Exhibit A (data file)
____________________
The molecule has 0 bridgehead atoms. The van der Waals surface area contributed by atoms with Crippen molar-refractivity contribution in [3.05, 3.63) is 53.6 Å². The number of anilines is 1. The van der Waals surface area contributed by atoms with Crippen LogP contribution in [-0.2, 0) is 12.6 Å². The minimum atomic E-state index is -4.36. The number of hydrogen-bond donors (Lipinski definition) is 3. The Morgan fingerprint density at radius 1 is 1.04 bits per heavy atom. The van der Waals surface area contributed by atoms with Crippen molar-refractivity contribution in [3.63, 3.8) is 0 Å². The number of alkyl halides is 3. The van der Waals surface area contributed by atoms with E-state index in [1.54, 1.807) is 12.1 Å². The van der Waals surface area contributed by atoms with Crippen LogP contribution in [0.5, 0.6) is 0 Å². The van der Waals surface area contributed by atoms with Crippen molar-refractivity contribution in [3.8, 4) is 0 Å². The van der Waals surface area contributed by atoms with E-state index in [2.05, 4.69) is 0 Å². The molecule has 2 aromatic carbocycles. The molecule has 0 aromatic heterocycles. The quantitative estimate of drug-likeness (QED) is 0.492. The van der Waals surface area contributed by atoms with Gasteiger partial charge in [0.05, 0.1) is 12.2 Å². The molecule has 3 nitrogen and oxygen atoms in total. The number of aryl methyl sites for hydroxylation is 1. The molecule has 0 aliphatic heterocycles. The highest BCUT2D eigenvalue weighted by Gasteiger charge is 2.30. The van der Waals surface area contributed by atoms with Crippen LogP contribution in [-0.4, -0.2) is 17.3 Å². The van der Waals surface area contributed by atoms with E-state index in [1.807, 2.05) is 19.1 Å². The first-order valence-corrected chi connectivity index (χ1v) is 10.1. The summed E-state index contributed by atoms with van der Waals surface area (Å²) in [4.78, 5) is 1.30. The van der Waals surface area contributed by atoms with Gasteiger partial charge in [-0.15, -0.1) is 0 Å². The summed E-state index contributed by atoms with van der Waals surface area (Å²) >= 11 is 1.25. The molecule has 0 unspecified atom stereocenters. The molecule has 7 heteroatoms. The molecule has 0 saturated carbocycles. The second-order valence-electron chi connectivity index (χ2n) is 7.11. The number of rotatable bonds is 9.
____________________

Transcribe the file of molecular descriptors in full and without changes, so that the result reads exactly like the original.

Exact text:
The molecule has 0 bridgehead atoms. The van der Waals surface area contributed by atoms with Crippen molar-refractivity contribution in [3.05, 3.63) is 53.6 Å². The number of anilines is 1. The van der Waals surface area contributed by atoms with Crippen LogP contribution in [-0.2, 0) is 12.6 Å². The minimum atomic E-state index is -4.36. The number of hydrogen-bond donors (Lipinski definition) is 3. The Morgan fingerprint density at radius 1 is 1.04 bits per heavy atom. The van der Waals surface area contributed by atoms with Crippen molar-refractivity contribution in [3.63, 3.8) is 0 Å². The number of alkyl halides is 3. The van der Waals surface area contributed by atoms with E-state index in [1.54, 1.807) is 12.1 Å². The van der Waals surface area contributed by atoms with Crippen LogP contribution in [0.5, 0.6) is 0 Å². The van der Waals surface area contributed by atoms with Crippen molar-refractivity contribution in [3.8, 4) is 0 Å². The van der Waals surface area contributed by atoms with E-state index in [2.05, 4.69) is 0 Å². The molecule has 2 aromatic carbocycles. The molecule has 0 aromatic heterocycles. The quantitative estimate of drug-likeness (QED) is 0.492. The van der Waals surface area contributed by atoms with Gasteiger partial charge in [0.05, 0.1) is 12.2 Å². The molecule has 3 nitrogen and oxygen atoms in total. The number of aryl methyl sites for hydroxylation is 1. The molecule has 0 aliphatic heterocycles. The highest BCUT2D eigenvalue weighted by Gasteiger charge is 2.30. The van der Waals surface area contributed by atoms with Crippen LogP contribution in [-0.4, -0.2) is 17.3 Å². The van der Waals surface area contributed by atoms with E-state index in [1.807, 2.05) is 19.1 Å². The first-order valence-corrected chi connectivity index (χ1v) is 10.1. The summed E-state index contributed by atoms with van der Waals surface area (Å²) in [4.78, 5) is 1.30. The van der Waals surface area contributed by atoms with Gasteiger partial charge in [-0.15, -0.1) is 0 Å². The summed E-state index contributed by atoms with van der Waals surface area (Å²) >= 11 is 1.25. The molecule has 0 unspecified atom stereocenters. The molecule has 7 heteroatoms. The molecule has 0 saturated carbocycles. The second-order valence-electron chi connectivity index (χ2n) is 7.11. The number of rotatable bonds is 9.